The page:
Hutchins, J.B. & Thompson, M. 1983. The Marine and Estuarine Fishes of South-western Australia. Perth : Western Australian Museum 103 pp. 345 figs.

Johnson, J.W. 2008. Family Gnathanacanthidae. p. 506 in Gomon. M.F., Bray, D.J. & Kuiter, R.H (eds). Fishes of Australia's Southern Coast. Sydney : Reed New Holland 928 pp.

Johnston, R.M. 1883. General and critical observations on fishes of Tasmania with a classified catalogue of all known species. Papers and Proceedings of the Royal Society of Tasmania 1882: 53-144 (as Holoxenus guentheri) Ref available online, open access

Kuiter, R.H. 1993. Coastal Fishes of South-eastern Australia. Bathurst : Crawford House Press 437 pp.

Kuiter, R.H. 1996. Guide to sea fishes of Australia. A comprehensive reference for divers and fishermen. Sydney, NSW, Australia : New Holland Publishers xvii, 434 pp.

Kuiter, R.H. 2000. Coastal Fishes of South-eastern Australia. Gary Allen. 437 pp.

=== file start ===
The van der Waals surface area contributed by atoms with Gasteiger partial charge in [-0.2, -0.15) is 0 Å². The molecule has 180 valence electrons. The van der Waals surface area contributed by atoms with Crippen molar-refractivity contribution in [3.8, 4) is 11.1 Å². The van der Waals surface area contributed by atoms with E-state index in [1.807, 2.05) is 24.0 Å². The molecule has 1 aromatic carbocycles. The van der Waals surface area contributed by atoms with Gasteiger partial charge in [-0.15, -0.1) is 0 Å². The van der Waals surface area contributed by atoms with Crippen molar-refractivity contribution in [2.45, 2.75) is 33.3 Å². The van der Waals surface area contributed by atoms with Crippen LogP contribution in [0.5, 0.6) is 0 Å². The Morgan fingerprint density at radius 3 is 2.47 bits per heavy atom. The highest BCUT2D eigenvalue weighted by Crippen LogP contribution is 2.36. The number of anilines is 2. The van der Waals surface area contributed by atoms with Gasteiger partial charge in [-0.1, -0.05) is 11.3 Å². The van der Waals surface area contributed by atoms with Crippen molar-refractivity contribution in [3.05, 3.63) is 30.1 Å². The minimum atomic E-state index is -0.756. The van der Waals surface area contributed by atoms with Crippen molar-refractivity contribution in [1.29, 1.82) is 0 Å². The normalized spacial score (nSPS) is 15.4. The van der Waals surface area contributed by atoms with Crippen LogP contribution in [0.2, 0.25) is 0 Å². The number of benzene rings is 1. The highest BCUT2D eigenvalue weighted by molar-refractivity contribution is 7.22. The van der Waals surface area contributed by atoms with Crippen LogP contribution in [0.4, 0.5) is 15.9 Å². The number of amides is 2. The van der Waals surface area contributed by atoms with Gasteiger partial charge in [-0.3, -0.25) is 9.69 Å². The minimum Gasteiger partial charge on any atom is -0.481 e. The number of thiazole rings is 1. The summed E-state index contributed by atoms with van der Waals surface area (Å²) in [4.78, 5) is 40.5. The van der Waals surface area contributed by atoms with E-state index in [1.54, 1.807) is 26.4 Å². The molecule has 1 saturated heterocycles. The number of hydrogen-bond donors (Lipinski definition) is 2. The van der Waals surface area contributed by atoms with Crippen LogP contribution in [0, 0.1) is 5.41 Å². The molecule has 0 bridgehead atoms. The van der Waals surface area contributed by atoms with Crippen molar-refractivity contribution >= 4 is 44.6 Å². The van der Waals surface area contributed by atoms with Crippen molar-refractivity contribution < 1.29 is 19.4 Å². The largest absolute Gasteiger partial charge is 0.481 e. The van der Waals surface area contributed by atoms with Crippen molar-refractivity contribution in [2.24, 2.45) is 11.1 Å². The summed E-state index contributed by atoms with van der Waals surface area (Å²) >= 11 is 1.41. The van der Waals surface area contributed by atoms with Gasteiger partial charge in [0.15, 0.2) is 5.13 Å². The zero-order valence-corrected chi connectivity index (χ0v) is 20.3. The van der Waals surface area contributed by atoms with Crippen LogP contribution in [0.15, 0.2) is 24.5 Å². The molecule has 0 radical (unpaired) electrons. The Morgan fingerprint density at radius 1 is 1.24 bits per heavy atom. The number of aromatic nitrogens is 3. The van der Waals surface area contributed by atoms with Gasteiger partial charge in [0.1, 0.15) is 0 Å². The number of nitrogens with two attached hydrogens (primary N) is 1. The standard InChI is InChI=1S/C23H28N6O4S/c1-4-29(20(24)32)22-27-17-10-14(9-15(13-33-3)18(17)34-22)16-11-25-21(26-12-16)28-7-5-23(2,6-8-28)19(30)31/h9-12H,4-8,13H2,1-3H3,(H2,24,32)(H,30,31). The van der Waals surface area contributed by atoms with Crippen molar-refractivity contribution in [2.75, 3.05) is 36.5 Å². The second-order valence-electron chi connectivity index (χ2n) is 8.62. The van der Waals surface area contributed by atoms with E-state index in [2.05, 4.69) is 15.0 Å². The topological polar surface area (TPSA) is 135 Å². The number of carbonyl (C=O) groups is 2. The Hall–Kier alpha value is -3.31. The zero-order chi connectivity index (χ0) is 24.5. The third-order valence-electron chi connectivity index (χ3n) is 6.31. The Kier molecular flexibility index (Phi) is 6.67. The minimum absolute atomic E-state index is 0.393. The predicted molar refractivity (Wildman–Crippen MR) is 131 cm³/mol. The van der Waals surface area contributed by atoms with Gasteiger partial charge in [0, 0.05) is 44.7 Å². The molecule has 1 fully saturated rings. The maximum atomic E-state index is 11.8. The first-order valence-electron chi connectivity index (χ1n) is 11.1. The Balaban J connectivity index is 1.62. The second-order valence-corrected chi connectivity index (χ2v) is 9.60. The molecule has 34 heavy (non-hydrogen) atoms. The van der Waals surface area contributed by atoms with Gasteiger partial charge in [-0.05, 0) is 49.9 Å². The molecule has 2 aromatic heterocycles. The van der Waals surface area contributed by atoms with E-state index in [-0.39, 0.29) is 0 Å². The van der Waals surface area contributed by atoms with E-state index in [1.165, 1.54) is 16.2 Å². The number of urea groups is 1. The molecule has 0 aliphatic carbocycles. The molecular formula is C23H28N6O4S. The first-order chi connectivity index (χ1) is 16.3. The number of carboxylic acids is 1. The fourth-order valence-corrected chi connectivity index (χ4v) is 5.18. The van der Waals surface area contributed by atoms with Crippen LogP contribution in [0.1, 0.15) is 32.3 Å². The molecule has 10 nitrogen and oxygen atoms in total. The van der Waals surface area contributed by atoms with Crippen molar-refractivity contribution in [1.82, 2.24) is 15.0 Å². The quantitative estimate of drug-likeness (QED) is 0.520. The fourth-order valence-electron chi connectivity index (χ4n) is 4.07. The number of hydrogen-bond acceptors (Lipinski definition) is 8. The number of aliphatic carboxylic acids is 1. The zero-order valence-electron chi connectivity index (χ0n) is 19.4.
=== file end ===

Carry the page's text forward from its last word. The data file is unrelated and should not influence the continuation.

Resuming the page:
Mandrytsa, S.A. 2001. Lateral Line System and Classification of Scorpaenoid Fishes (Scorpeaniformes: Scorpaenidei). Perm : Perm State Univ. Press pp. 1-393.

Paxton, J.R., Gates, J.E., Bray, D.J. & Hoese, D.F. 2006. Gnathanacanthidae. pp. 909-910 in Beesley, P.L. & Wells, A. (eds). Zoological Catalogue of Australia. Volume 35 Australia : ABRS & CSIRO Publishing Parts 1-3 2178 pp.

Scott, E.O.G. 1986. Observations on Tasmanian fishes. Part 31. Review of Gnathanacanthidae. Papers and Proceedings of the Royal Society of Tasmania 120: 51-75 figs 1-4

Smith, W.L. & W.C. Wheeler. 2006. Venom evolution widespread in fishes: a phylogenetic rode map for the bioprospecting of piscine venoms. J. Hered. 97(3): 206-217.

Washington, B.B., Eschmeyer, W.N. & Howe, K.M. 1984. Scorpaeniformes: relationships. Pp. 438-447 figs 240-241 in Moser, H.G. et al. (eds). Ontogeny and Systematics of Fishes. American Society of Ichthyologists and Herpetologists. Special Publication 1: 1-760

Quick Facts

CAAB Code:37292002

Danger:Venomous spines

Depth:1-55 m

Habitat:Reef associated, kelp beds

Max Size:46 cm TL